If the work were to be improved there are instances where it gets bogged down with trivia and occasionally loses the natural flow of the read. There were a few instances where I found myself referring back in order to confirm who was fighting who - and which commander was being described. Nevertheless, those were neither painful nor too frequent and not worthy of downgrading the book from a well-deserved 5 Star rating.
British army major (retired)
Churchill wrote a book about the Eastern Front, it was entitled: 'The Unknown War'. It was an apt title for while many can name three battles on the Western Front I doubt if many can name more than one, if that, in the East. There is still no official Soviet history of the army's performance in the war. German accounts are heavily biased, a bias that was transferred to that over-rated writer Liddell Hart.
The popular image of the war is a massive convulsion that transformed parts of France and Belgium into water filled trenches, where thousands were killed by gas, snipers or shells. This image is, of course, true as far as it goes but it fails to convey the full picture. Trench warfare has always been a somewhat dubious motif for the war because in the East another very bloody war raged on a vast scale. Static warfare did take place but the vastly different landscape allowed for the use of cavalry and the finding and use of flanks. The ratio of troops to space was also totally different. Some areas were vast swamps, dense forests while others were flat and open. The enormous Pripet Marshes forced the Russians to operate as two independent commands. The Carpathian mountains formed a formidable barrier in the south. The different topography forced armies to use different tactics whereas on the Western Front the tactics remained uniform until 1918.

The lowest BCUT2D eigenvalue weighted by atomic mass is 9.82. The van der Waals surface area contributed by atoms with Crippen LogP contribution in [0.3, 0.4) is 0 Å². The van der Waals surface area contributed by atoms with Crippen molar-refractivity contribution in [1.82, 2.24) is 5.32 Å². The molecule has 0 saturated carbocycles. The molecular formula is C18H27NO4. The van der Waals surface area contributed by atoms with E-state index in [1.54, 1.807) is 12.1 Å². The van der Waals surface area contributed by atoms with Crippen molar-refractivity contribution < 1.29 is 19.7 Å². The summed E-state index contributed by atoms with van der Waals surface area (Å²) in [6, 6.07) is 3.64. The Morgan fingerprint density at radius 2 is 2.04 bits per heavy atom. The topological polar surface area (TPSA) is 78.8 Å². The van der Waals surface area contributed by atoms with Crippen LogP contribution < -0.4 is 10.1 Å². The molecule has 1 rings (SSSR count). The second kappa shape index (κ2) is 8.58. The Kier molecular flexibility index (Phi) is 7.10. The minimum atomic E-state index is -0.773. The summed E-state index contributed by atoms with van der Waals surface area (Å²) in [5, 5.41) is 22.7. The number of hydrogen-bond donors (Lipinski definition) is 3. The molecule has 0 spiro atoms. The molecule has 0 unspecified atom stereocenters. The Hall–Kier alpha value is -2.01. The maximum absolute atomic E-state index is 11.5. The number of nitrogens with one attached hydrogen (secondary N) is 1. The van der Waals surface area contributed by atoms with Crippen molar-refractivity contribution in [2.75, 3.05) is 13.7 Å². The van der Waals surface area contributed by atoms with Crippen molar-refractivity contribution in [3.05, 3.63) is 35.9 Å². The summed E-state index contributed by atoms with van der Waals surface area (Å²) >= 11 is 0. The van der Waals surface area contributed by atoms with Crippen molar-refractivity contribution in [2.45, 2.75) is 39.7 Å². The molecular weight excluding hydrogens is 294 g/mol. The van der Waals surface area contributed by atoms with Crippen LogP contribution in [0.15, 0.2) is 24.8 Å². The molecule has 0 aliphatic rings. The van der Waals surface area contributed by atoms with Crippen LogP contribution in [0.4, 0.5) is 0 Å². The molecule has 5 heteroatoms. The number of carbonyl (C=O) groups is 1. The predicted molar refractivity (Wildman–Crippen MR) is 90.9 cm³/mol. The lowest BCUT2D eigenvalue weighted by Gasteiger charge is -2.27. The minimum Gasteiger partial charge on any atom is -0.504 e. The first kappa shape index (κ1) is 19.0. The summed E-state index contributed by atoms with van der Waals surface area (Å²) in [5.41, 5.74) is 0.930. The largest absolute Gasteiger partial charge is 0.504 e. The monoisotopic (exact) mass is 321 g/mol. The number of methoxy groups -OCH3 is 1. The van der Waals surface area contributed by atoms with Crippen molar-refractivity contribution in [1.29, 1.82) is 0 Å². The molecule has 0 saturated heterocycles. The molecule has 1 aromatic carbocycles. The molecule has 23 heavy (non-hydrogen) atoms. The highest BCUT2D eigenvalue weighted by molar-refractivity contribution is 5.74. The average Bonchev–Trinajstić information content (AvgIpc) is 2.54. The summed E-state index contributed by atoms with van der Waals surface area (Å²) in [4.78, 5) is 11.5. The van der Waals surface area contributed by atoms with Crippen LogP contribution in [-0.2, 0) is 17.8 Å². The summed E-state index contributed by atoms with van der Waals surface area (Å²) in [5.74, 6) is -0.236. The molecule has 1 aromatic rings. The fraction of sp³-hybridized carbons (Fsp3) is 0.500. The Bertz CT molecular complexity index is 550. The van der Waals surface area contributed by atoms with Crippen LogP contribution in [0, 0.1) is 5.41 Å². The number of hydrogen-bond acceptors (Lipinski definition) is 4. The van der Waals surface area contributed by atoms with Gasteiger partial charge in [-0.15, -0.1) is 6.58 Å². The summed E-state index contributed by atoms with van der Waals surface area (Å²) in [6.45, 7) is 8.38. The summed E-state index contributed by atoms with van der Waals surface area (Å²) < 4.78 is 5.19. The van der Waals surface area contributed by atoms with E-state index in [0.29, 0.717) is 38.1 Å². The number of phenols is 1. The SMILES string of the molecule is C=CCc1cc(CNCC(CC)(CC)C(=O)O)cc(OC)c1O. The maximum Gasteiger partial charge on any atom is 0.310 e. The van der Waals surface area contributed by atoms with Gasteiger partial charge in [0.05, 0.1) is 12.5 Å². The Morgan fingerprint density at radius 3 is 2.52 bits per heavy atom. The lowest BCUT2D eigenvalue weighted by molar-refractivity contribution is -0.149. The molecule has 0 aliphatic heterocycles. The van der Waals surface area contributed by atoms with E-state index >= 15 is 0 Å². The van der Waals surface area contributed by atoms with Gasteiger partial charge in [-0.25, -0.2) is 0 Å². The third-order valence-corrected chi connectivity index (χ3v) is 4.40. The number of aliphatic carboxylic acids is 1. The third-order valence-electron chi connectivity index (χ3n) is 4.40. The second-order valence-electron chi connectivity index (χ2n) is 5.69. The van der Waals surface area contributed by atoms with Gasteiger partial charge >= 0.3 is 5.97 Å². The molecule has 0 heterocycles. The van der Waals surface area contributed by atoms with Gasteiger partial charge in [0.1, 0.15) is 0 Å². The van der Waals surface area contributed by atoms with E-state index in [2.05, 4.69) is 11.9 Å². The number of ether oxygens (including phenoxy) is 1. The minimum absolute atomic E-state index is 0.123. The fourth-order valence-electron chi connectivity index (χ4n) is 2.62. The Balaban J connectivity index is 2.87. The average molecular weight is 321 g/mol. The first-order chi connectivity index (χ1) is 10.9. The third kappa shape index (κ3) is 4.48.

It is worth noting that deaths were a higher percentage of German casualties in the east than in the west.
The author explains how the Eastern Front armies were very different to those on the Western Front. They did not operate in very similar ways as did those in Flanders. The Russian army, for example, was riddled with factions while that of the Austro-Hungarian Empire was to a great extent the creation of one man's vision.